A large part of our business is designing snow retention systems for homes where solar panels have been installed on existing homes. The need for snow retention below solar panels is often times overlooked during the solar panel installation because homeowners didn’t have any snow slide issues prior to the installation of the solar panels.
It’s pretty simple really. Asphalt shingles, tile and cedar shakes hold snow pretty well on most pitches while the smooth surface of solar panels does not.
Less obvious are the problems caused by sliding snow. When most homeowners think about snow, they picture the fluffy stuff that falls from the sky onto the ground. It’s soft and usually not that heavy. Snow that slides off of solar panels is different. It’s compacted and heavy and tends to come off all at once. In the snow retention industry, that’s called a “catastrophic release”.
Consider this: On average there is 1.125 gallons of water in a cubic foot of snow. A gallon of water weighs 8.35 lbs. So 12” of snow weighs 9.39 lbs per square foot. A typical solar panel array of 18 – 24” x 48” solar panels (144 sq. ft.) will have 1,352 lbs of snow in a 12” snow blanket. Drier snow weighs less but heavy spring snows may weigh twice as much. That’s over a ton of snow!
If all of that snow releases at once, property below can be damaged and people or pets may get hurt, or worse.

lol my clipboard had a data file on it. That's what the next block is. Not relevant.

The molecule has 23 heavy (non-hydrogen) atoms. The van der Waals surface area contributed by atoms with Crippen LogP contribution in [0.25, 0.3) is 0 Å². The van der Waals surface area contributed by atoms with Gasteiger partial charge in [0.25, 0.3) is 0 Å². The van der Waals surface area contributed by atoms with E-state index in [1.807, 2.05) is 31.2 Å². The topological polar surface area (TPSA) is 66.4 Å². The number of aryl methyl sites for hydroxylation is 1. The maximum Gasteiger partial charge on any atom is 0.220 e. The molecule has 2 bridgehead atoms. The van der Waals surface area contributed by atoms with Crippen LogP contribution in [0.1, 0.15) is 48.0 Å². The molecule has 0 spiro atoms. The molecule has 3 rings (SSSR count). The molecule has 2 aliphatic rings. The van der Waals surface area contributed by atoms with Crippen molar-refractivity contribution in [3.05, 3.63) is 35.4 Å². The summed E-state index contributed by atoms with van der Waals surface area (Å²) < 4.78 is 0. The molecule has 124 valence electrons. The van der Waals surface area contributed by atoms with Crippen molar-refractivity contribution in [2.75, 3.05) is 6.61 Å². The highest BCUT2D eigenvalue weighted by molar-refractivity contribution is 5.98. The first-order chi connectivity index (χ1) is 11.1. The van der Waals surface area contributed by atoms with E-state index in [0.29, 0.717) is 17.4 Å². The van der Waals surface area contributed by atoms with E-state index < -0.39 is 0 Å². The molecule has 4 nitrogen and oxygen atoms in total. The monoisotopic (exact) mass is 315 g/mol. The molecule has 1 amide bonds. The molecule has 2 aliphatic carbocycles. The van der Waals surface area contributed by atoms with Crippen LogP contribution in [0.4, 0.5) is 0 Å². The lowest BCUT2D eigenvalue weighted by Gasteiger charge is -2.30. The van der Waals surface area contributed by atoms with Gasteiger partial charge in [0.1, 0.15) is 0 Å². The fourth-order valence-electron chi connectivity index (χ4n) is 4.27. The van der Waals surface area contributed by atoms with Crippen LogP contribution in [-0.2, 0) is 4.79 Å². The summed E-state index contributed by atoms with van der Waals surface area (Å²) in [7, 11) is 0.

So when should snow retention be considered?
- When solar panels are installed on roofs where falling snow would drop onto decks, walkways, driveways, hot tubs, etc.
- When falling snow may drop into window wells.
- When falling snow may block doors or low windows.
- When falling snow will drop onto a neighbor’s property.
If these conditions exist, it’s important to have the solar panels installed such that there is at least 18” of roof exposed between the bottom solar panel and the eave edge. This is where the snow fence will be attached.
This photo illustrates our snow retention system at work on a residence in Boulder, CO. The snow fence is installed on the portion of the roof above a driveway. You can see how the system held the snow while the snow on the back portion of the roof was allowed to slide off.
For more information, please contact us at firstname.lastname@example.org.